Comparative Analysis of Confederate Ironclad Steam Engines, Boilers, and Propulsion Systems: A Thesis Made Possible by the Port Columbus Civil War Naval Museum
Author(s): Saxon Bisbee
The development of steam propulsion machinery in warships during the 1800s in conjunction with iron armor and shell guns resulted in a technological revolution in the world’s navies, but it was during the American Civil War that armored warships powered solely by steam proved themselves in large numbers. The ironclads built by the Confederate States of America represented a style adapted to scarce industrial resources and facilities. The development and/or procurement of propulsion machinery for these vessels have received only peripheral study. Through historical and archaeological investigation, the scattered existing information on Confederate ironclad steam engines, boilers, and propulsion systems has been consolidated and augmented. The steam plants of 27 ironclads are assessed by source, type, and performance, among other factors. The result is an analysis of steam machinery development during the Civil War which also adds to the relatively small knowledge base relating to Confederate ironclads. This work would not have been possible without access to the large collection of primary source material of the Port Columbus Civil War Naval Museum and the generosity of its staff.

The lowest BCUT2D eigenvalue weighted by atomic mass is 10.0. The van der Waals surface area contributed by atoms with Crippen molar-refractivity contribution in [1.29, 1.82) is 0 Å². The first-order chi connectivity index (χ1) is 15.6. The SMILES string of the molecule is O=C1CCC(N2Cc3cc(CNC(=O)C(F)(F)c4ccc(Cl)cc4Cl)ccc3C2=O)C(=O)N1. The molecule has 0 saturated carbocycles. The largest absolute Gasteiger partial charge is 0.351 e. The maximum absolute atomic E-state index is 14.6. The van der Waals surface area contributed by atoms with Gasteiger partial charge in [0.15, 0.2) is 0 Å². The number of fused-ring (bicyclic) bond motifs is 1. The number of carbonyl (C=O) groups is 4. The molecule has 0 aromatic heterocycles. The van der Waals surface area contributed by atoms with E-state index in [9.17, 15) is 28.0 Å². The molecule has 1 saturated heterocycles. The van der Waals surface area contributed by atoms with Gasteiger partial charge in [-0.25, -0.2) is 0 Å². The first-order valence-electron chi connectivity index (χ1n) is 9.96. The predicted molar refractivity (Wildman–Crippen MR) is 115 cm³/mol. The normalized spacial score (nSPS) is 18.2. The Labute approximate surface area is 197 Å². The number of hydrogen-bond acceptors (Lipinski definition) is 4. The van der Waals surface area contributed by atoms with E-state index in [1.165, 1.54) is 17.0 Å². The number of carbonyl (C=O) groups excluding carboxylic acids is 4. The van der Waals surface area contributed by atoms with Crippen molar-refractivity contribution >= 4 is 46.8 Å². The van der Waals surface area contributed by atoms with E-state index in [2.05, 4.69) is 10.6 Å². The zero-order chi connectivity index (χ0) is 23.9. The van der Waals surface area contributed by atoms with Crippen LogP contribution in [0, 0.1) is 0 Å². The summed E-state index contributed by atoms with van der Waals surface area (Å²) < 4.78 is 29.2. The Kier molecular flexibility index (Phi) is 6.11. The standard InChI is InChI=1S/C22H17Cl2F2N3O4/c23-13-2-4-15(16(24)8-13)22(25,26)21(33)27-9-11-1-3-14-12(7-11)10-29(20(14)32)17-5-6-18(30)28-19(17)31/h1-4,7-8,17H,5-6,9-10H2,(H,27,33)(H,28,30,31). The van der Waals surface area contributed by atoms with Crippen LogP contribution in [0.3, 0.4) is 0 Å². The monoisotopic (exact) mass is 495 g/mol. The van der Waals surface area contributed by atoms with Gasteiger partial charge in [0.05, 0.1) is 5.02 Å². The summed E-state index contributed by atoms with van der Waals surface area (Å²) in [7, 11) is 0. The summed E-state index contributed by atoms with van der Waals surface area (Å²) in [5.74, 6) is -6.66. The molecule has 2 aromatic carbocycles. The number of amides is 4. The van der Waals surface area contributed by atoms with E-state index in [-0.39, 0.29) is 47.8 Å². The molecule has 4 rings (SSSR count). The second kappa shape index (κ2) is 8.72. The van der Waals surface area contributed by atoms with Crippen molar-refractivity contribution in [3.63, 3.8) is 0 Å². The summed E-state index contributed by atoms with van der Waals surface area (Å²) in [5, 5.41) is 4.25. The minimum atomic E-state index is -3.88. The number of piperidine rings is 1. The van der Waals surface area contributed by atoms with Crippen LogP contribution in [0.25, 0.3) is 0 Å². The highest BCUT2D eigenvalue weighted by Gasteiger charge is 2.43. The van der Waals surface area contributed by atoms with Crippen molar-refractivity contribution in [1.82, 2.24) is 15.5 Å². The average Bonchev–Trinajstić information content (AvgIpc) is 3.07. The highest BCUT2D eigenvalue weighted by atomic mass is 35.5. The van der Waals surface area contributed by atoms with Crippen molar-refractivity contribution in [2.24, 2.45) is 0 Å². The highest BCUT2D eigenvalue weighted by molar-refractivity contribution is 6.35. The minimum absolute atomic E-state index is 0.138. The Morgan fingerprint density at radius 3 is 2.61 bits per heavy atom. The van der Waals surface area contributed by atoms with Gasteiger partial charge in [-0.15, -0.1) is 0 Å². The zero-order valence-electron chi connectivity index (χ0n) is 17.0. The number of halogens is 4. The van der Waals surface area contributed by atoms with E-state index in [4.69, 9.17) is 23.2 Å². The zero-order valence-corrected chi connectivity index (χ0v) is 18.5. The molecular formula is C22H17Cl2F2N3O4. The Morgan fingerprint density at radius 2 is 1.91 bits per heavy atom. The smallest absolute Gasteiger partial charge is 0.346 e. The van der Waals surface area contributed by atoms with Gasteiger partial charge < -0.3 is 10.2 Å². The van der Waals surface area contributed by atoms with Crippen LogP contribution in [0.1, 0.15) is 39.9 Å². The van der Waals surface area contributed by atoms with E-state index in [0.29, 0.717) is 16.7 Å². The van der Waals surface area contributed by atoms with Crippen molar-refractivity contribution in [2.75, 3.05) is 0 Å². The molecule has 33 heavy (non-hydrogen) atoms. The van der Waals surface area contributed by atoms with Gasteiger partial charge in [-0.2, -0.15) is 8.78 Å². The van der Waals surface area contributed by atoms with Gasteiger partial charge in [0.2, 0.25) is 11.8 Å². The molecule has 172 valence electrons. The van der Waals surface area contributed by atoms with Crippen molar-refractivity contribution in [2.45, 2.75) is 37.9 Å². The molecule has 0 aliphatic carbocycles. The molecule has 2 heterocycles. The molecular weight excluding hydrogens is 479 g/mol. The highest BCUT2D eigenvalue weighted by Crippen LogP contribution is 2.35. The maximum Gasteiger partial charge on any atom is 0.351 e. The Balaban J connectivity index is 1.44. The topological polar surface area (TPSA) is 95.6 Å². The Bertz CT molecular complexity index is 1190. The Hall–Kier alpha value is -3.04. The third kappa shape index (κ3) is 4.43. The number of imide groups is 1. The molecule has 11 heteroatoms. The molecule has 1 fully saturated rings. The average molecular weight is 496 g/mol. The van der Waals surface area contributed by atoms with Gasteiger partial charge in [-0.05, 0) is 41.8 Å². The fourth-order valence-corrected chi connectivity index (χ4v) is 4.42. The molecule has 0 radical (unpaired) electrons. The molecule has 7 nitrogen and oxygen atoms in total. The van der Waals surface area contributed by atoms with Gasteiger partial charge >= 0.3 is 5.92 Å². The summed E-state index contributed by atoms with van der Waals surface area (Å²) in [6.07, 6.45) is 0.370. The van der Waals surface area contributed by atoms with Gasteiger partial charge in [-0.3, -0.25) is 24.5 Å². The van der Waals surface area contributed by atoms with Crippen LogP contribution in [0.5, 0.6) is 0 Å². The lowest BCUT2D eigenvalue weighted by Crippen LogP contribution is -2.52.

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Comparative Analysis of Confederate Ironclad Steam Engines, Boilers, and Propulsion Systems: A Thesis Made Possible by the Port Columbus Civil War Naval Museum. Saxon Bisbee. Presented at Society for Historical Archaeology, Quebec City, Quebec, Canada. 2014 ( tDAR id: 436984)